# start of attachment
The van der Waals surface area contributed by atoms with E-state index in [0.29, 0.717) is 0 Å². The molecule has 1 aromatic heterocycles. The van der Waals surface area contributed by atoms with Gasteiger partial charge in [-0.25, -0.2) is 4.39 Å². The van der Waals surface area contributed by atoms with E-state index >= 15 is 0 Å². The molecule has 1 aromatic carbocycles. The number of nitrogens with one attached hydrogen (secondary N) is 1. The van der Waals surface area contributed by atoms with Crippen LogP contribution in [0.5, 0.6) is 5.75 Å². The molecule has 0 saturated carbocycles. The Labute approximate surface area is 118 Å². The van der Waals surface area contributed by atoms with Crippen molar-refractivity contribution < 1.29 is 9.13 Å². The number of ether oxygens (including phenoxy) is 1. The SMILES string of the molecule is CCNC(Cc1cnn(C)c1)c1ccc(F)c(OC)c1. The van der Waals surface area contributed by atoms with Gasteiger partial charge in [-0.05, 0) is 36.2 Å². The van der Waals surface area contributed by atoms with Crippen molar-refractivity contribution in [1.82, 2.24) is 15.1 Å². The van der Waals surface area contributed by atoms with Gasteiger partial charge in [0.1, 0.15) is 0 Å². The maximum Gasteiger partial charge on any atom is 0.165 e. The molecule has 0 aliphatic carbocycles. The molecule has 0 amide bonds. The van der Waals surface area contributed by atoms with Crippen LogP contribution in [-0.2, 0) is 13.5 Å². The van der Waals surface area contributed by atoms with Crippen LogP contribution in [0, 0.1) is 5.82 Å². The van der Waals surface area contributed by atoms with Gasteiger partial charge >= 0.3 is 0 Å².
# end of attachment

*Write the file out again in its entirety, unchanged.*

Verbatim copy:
The van der Waals surface area contributed by atoms with E-state index in [0.29, 0.717) is 0 Å². The molecule has 1 aromatic heterocycles. The van der Waals surface area contributed by atoms with Gasteiger partial charge in [-0.25, -0.2) is 4.39 Å². The van der Waals surface area contributed by atoms with E-state index >= 15 is 0 Å². The molecule has 1 aromatic carbocycles. The number of nitrogens with one attached hydrogen (secondary N) is 1. The van der Waals surface area contributed by atoms with Crippen LogP contribution in [0.5, 0.6) is 5.75 Å². The molecule has 0 saturated carbocycles. The Labute approximate surface area is 118 Å². The van der Waals surface area contributed by atoms with Crippen molar-refractivity contribution < 1.29 is 9.13 Å². The number of ether oxygens (including phenoxy) is 1. The SMILES string of the molecule is CCNC(Cc1cnn(C)c1)c1ccc(F)c(OC)c1. The van der Waals surface area contributed by atoms with Gasteiger partial charge in [-0.05, 0) is 36.2 Å². The van der Waals surface area contributed by atoms with Crippen molar-refractivity contribution in [1.82, 2.24) is 15.1 Å². The van der Waals surface area contributed by atoms with Gasteiger partial charge in [0.1, 0.15) is 0 Å². The maximum Gasteiger partial charge on any atom is 0.165 e. The molecule has 0 aliphatic carbocycles. The molecule has 0 amide bonds. The van der Waals surface area contributed by atoms with Crippen LogP contribution in [-0.2, 0) is 13.5 Å². The van der Waals surface area contributed by atoms with Crippen LogP contribution in [0, 0.1) is 5.82 Å². The van der Waals surface area contributed by atoms with Gasteiger partial charge >= 0.3 is 0 Å².